Foundation that brought industry Kubernetes graduates 2nd tool: Prometheus
- The Cloud Native Computing Foundation graduated Prometheus, a real-time monitoring system for container-based infrastructure, on Thursday. It is the Linux Foundation project's second project graduation from the incubation stage since it was formed more than three years ago.
- SoundCloud contributed the project to CNCF in 2016, and since then the project had 30 releases, according to the announcement. It has become one of the top open source monitoring tools for businesses with cloud native applications, said CNCF COO Chris Aniszczyk.
- The project has more than 13,000 commits from its user base and 1,000 contributors. Uber, DigitalOcean, Datawire and Shuttlecloud are among the companies using Prometheus.
The open source software foundation supports growing cloud native computing and container projects and is well known for the Kubernetes container orchestration platform, which Prometheus integrates with. The company has 15 more projects in the incubation stage and seven in the sandbox.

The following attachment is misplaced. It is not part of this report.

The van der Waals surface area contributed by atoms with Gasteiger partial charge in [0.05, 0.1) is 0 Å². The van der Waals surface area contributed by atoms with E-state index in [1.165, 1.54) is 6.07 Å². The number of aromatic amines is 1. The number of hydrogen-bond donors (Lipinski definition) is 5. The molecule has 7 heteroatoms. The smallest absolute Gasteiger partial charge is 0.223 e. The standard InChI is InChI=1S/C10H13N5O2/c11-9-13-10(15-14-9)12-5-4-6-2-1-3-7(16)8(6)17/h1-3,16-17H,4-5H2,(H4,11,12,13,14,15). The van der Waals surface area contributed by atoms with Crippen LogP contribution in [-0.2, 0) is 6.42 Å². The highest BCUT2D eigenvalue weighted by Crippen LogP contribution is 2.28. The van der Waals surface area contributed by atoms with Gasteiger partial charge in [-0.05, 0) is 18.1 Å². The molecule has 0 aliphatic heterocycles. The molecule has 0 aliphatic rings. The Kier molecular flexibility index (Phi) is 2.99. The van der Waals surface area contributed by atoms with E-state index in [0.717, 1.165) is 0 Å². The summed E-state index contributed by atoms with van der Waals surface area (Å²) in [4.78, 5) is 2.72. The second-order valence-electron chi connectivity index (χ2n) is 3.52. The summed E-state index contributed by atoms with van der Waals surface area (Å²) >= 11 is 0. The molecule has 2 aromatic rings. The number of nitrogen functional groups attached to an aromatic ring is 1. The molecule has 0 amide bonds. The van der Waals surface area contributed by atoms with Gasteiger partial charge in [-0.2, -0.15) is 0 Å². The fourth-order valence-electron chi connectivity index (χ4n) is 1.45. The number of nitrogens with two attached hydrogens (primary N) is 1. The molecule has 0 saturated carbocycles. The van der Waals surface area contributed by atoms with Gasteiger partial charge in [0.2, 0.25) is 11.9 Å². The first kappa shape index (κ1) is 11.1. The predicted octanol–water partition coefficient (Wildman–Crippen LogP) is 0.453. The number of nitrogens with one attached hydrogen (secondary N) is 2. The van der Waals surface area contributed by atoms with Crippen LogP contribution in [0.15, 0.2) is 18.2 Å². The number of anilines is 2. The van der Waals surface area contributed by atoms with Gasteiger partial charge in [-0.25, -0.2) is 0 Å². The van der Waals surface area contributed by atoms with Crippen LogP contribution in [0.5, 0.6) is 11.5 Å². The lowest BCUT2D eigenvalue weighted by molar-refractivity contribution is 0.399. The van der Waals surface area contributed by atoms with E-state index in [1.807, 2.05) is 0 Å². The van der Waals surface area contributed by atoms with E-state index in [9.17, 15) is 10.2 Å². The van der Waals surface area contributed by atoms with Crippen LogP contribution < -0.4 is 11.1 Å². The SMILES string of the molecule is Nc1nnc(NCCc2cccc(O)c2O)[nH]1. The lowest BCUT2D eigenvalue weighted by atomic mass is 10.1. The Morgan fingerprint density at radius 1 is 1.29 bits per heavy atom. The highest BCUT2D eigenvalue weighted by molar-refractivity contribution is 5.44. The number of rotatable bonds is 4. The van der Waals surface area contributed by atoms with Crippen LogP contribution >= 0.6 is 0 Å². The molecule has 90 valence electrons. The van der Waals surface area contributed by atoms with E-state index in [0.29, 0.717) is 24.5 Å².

To reach graduation stage, a project has to have committers from a minimum of two organizations, best practices recognition from the Core Infrastructure Initiative, clear governance process process, a public list of adopters and a supermajority from an oversight committee.
Container-based infrastructures have boomed in popularity in the enterprise over the last couple of years, especially with the growing focus on microservices.
More businesses are making the move because containers allow them to maximize resource utilization, operate across platforms and facilitate scalability and portability. Kubernetes is backed by thousands of developers and offers businesses the perks of less capacity planning for developers, less proprietary technology demands and fast experimentation and operations.
Moving to containers can involve some friction in infrastructure and applications. But companies making the switch, such as Spotify, are benefiting by steadily increasing goals instead of carrying out a single large migration.
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